In this lesson, students are introduced to familiar characters, from literature and from popular culture, whom readers first encounter as adults, but whose childhood stories are only told later. Students first discuss Merlin from the stories of King Arthur before reading Jane Yolen's Merlin and the Dragon. They then discuss the characteristics and stories of other familiar literary characters who are first introduced as adults. Then, in groups, students plan their own versions of a childhood for a selected character, and describe that childhood in the form of a short story, journal entry, or time capsule letter. This lesson uses Jane Yolen's Merlin and the Dragon to model the concept, as well as several examples from literature and popular culture. A suggested booklist is also provided.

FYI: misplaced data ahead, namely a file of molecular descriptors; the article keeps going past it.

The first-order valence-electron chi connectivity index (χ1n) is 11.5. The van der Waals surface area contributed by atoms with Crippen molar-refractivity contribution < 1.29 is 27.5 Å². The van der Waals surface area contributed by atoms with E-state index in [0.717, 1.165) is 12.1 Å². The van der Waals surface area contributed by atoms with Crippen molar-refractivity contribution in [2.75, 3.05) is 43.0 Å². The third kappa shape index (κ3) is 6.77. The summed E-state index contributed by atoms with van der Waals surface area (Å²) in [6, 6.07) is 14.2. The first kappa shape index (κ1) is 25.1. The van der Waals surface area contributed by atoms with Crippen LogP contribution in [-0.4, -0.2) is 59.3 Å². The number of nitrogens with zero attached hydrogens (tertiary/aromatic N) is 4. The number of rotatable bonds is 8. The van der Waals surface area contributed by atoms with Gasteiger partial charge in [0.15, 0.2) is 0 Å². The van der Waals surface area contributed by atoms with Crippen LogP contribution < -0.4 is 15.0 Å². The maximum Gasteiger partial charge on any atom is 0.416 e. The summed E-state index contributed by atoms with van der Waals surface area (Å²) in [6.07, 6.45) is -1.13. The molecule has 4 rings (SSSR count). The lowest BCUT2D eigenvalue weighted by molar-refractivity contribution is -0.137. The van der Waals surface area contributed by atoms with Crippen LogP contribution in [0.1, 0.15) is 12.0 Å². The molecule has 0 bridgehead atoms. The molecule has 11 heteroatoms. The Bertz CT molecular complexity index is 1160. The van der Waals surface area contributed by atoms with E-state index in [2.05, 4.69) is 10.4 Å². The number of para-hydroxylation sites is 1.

Facebook-like pages used as book reports provide students a unique format to review several elements of fiction typically found in a traditional book report. Through the sharing of their Facebook-like pages in class, students will have suggestions for future reading.
This teacher's guide for The Boy on the Wooden Box by Leon Leyson with Marilyn J. Harran and Elisabeth B. Leyson contains discussion questions and activities for reading comprehension, learning about craft and structure, integrating information, and writing practice.